Last week, Dr. Ellen Crowe (age 54) and her non-physician husband Paul McQuillan (age 61), were arrested and charged in Ventura County Superior Court with  felonies relating to the death last year of 88 year old Polly Duntley of after she was allegedly given morphine. An arrest contains allegations that a defendant has committed a crime. Every defendant, including these, is presumed to be innocent until proven guilty in court.

The case involves a concierge medical practice that makes home visits called “House Call Visits Thousand Oaks” and is allegedly owned by Dr. Crowe and is operated by both she and her husband Mr. McQuillan. A May 15, 2015, Los Angeles Times article on this case  by Matt Hamilton details the allegations in the case.

This case was investigated by the Ventura County Interagency Pharmaceutical Crimes Unit and the State of California Medical Board. The Ventura County Interagency Pharmaceutical Crimes Unit is a task force made up of members of the Ventura County Sheriff’s Office, Simi Valley Police Department, the District Attorney’s Office Bureau of Investigation and the California Highway Patrol.

Dr. Crowe and Mr. McQuillan are a married couple who own and operate a business known as House Call Doctor Thousand Oaks (“House Call DTO”), and Ms. Duntley was a patient, said Sgt. Victor Fazio, of the Ventura County Sheriff’s Office.  The allegations are that on July 30, 2014, a physician (other than Dr. Crowe) from House Call DTO made a visit to Ms. Duntley’s home. Ms. Duntley  had her first appointment at her home with the medical practice and she was complaining of pain in her leg, Sgt. Fazio said. A physician other than Dr. Crowe saw her. This physician ordered x-ray and ultrasounds tests to be performed the next day.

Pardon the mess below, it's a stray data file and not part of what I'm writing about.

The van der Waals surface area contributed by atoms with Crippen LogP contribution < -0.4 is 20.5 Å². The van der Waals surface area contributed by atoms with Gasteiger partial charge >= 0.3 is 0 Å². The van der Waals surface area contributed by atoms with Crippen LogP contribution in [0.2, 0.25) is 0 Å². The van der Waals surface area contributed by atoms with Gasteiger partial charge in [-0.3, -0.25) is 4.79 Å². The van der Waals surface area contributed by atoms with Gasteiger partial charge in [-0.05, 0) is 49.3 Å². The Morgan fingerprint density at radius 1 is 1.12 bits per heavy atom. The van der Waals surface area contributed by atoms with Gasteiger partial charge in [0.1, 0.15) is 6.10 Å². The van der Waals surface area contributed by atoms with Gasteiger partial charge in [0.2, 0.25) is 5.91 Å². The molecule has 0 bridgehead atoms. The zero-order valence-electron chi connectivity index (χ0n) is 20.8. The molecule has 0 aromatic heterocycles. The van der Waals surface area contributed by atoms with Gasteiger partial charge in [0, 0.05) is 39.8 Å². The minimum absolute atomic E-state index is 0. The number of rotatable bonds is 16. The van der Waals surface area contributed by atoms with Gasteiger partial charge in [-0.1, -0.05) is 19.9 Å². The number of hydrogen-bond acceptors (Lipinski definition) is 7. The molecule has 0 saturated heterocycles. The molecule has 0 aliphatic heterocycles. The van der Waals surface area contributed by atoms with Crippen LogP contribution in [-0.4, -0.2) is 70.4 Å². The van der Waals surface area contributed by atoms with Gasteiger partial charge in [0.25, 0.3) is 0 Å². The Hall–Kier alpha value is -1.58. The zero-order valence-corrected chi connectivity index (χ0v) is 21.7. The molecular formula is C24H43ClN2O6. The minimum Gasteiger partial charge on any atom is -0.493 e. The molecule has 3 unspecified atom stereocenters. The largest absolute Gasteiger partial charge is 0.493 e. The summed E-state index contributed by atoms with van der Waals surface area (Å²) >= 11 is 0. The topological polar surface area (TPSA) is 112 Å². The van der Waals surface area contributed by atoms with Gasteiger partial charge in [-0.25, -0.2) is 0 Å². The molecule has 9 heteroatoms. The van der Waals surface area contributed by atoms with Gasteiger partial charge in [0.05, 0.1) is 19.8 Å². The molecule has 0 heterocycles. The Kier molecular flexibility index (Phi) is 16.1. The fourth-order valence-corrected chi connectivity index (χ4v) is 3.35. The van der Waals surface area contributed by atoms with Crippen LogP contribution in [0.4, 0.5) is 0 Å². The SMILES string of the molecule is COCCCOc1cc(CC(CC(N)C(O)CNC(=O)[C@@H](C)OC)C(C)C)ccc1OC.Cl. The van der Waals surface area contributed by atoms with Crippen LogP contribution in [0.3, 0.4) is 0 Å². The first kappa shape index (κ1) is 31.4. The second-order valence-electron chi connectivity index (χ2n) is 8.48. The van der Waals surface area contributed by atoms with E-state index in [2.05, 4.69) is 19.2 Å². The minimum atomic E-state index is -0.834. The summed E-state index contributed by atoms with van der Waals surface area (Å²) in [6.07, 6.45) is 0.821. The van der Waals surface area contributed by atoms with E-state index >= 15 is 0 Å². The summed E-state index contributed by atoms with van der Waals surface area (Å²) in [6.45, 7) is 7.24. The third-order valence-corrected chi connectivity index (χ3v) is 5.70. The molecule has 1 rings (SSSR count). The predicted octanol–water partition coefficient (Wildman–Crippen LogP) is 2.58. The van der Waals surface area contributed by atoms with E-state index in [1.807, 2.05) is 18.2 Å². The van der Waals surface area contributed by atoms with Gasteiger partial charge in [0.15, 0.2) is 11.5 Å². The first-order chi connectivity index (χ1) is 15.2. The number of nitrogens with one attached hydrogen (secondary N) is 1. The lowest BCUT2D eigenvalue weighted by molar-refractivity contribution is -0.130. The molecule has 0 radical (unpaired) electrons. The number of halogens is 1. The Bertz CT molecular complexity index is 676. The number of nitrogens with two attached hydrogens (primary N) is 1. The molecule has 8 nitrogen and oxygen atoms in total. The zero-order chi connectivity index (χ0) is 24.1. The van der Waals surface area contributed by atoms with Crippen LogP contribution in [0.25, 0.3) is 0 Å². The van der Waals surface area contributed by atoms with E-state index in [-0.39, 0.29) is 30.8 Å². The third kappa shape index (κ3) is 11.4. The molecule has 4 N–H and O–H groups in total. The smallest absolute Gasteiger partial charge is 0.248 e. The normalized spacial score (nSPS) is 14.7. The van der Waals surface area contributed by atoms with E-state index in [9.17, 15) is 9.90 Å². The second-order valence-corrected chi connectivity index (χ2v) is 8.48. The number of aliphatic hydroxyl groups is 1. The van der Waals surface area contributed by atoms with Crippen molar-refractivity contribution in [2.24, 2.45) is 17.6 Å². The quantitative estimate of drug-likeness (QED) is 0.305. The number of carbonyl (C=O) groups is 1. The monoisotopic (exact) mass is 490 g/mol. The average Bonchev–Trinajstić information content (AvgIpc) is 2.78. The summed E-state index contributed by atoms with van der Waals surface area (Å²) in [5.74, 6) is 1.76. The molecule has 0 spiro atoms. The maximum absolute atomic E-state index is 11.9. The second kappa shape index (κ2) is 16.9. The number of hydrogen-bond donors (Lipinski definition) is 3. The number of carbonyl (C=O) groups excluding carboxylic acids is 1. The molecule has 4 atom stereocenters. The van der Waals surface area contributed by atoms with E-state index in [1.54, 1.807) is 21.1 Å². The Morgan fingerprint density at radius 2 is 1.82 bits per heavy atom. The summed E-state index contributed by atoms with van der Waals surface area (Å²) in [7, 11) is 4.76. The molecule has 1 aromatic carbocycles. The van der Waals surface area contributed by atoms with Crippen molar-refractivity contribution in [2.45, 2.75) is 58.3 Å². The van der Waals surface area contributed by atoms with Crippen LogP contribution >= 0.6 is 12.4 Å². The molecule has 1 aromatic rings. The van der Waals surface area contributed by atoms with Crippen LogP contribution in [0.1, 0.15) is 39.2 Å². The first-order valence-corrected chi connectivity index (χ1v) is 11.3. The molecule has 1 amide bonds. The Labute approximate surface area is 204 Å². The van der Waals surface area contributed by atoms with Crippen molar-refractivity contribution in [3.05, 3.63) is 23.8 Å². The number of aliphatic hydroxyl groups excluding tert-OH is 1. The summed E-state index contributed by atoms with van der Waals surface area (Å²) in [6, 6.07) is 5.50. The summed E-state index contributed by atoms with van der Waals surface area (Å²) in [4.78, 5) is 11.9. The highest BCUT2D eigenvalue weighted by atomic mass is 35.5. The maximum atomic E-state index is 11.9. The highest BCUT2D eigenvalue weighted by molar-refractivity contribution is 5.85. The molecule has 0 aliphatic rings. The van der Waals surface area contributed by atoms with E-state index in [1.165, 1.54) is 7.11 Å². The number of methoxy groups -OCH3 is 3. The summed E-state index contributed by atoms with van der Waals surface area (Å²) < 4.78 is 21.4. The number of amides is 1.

The next on July 31, 2014, Mr. McQuillan, who has no official medical training, responded to the home of Ms. Duntley in Camarillo on the follow-up visit,  authorities said.
Authorities allege that Mr. McQuillan injected Ms. Duntley with morphine provided by Dr. Crowe and ordered by the other doctor, making the injection just before X-ray and ultrasound tests were to take place at the residence. Ms. Duntley fell into a deep sleep within minutes, authorities said.

After the injection, Mr. McQuillan left the residence to treat another patient in the neighborhood, and in his absence, a technician from another company arrived to perform the ultrasound, authorities said. 

Mr. McQuillan returned while the ultrasound was being conducted, realized Ms. Duntley no longer had a pulse, called 911 and tried to provide first aid, authorities said. Emergency responders resuscitated Ms. Duntley, but she never regained consciousness. She died in a hospital on August 2.

Mr. McQuillan was arrested at his home and a search warrant was served there, authorities said. Dr. Crowe was located in Bakersfield and arrested as well.

Mr. McQuillan was booked into county jail on (1) suspicion of practicing medicine without a license and (2) furnishing morphine, authorities said. 

Dr. Crowe was booked on (1) suspicion of conspiracy to practice medicine without a license and (2) conspiracy to furnish morphine. They were released on bail and are scheduled to be arraigned in Ventura County Superior Court on May 27.

Practitioners need to ensure that they are fully compliant in home visits and concierge medicine. Patients with serious medical conditions may not be appropriate for home care and all steps should be taken to ensure that no unlicensed personnel engage in the unlicensed practice of nursing or medicine.

Posted by Tracy Green, Esq.